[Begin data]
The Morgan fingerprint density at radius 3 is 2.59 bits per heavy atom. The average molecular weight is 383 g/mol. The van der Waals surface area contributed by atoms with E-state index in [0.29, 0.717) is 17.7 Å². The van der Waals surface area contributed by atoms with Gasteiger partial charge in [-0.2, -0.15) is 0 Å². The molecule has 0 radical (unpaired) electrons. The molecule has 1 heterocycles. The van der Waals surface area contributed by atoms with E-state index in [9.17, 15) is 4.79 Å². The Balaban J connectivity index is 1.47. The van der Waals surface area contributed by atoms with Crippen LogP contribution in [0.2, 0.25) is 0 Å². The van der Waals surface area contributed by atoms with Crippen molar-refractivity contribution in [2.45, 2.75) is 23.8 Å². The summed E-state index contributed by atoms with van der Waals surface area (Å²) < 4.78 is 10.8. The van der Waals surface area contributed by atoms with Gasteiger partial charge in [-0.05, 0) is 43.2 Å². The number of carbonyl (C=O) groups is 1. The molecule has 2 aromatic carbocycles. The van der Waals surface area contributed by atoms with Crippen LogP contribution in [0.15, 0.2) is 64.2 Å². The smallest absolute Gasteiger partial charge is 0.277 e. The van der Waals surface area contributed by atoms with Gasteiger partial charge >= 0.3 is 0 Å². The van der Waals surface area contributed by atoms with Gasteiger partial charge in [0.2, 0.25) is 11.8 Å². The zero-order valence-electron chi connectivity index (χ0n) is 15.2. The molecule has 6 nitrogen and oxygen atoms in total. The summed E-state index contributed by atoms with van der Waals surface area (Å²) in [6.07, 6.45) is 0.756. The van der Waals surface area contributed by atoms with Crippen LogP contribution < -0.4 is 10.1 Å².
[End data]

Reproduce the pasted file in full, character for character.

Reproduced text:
The Morgan fingerprint density at radius 3 is 2.59 bits per heavy atom. The average molecular weight is 383 g/mol. The van der Waals surface area contributed by atoms with E-state index in [0.29, 0.717) is 17.7 Å². The van der Waals surface area contributed by atoms with Gasteiger partial charge in [-0.2, -0.15) is 0 Å². The molecule has 0 radical (unpaired) electrons. The molecule has 1 heterocycles. The van der Waals surface area contributed by atoms with E-state index in [9.17, 15) is 4.79 Å². The Balaban J connectivity index is 1.47. The van der Waals surface area contributed by atoms with Crippen LogP contribution in [0.2, 0.25) is 0 Å². The van der Waals surface area contributed by atoms with Crippen molar-refractivity contribution in [2.45, 2.75) is 23.8 Å². The summed E-state index contributed by atoms with van der Waals surface area (Å²) < 4.78 is 10.8. The van der Waals surface area contributed by atoms with Gasteiger partial charge in [-0.05, 0) is 43.2 Å². The number of carbonyl (C=O) groups is 1. The molecule has 2 aromatic carbocycles. The van der Waals surface area contributed by atoms with Crippen LogP contribution in [0.15, 0.2) is 64.2 Å². The smallest absolute Gasteiger partial charge is 0.277 e. The van der Waals surface area contributed by atoms with Gasteiger partial charge >= 0.3 is 0 Å². The van der Waals surface area contributed by atoms with Gasteiger partial charge in [0.2, 0.25) is 11.8 Å². The zero-order valence-electron chi connectivity index (χ0n) is 15.2. The molecule has 6 nitrogen and oxygen atoms in total. The summed E-state index contributed by atoms with van der Waals surface area (Å²) in [6.07, 6.45) is 0.756. The van der Waals surface area contributed by atoms with Crippen LogP contribution < -0.4 is 10.1 Å².